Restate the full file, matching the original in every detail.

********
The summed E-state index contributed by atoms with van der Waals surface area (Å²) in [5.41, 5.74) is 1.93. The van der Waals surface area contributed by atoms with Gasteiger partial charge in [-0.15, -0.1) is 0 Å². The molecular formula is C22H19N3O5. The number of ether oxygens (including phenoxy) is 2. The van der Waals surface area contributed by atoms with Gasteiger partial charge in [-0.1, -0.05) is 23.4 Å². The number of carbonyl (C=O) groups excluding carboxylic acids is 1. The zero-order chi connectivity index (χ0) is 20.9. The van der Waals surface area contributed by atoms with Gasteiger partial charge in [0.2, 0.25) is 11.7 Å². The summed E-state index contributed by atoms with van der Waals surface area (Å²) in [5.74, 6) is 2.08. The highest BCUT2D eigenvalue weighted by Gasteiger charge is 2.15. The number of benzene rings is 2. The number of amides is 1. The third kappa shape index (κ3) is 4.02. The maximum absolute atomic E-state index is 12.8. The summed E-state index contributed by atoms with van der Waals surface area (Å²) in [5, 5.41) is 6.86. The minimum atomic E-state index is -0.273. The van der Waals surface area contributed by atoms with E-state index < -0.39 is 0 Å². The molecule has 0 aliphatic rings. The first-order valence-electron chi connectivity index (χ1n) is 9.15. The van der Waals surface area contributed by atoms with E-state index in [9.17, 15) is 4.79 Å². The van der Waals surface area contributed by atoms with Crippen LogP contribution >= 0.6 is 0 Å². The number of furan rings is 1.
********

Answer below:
The summed E-state index contributed by atoms with van der Waals surface area (Å²) in [5.41, 5.74) is 1.93. The van der Waals surface area contributed by atoms with Gasteiger partial charge in [-0.15, -0.1) is 0 Å². The molecular formula is C22H19N3O5. The number of ether oxygens (including phenoxy) is 2. The van der Waals surface area contributed by atoms with Gasteiger partial charge in [-0.1, -0.05) is 23.4 Å². The number of carbonyl (C=O) groups excluding carboxylic acids is 1. The zero-order chi connectivity index (χ0) is 20.9. The van der Waals surface area contributed by atoms with Gasteiger partial charge in [0.2, 0.25) is 11.7 Å². The summed E-state index contributed by atoms with van der Waals surface area (Å²) in [5.74, 6) is 2.08. The highest BCUT2D eigenvalue weighted by Gasteiger charge is 2.15. The number of benzene rings is 2. The number of amides is 1. The third kappa shape index (κ3) is 4.02. The maximum absolute atomic E-state index is 12.8. The summed E-state index contributed by atoms with van der Waals surface area (Å²) in [5, 5.41) is 6.86. The minimum atomic E-state index is -0.273. The van der Waals surface area contributed by atoms with E-state index < -0.39 is 0 Å². The molecule has 0 aliphatic rings. The first-order valence-electron chi connectivity index (χ1n) is 9.15. The van der Waals surface area contributed by atoms with E-state index in [9.17, 15) is 4.79 Å². The van der Waals surface area contributed by atoms with Crippen LogP contribution >= 0.6 is 0 Å². The number of furan rings is 1.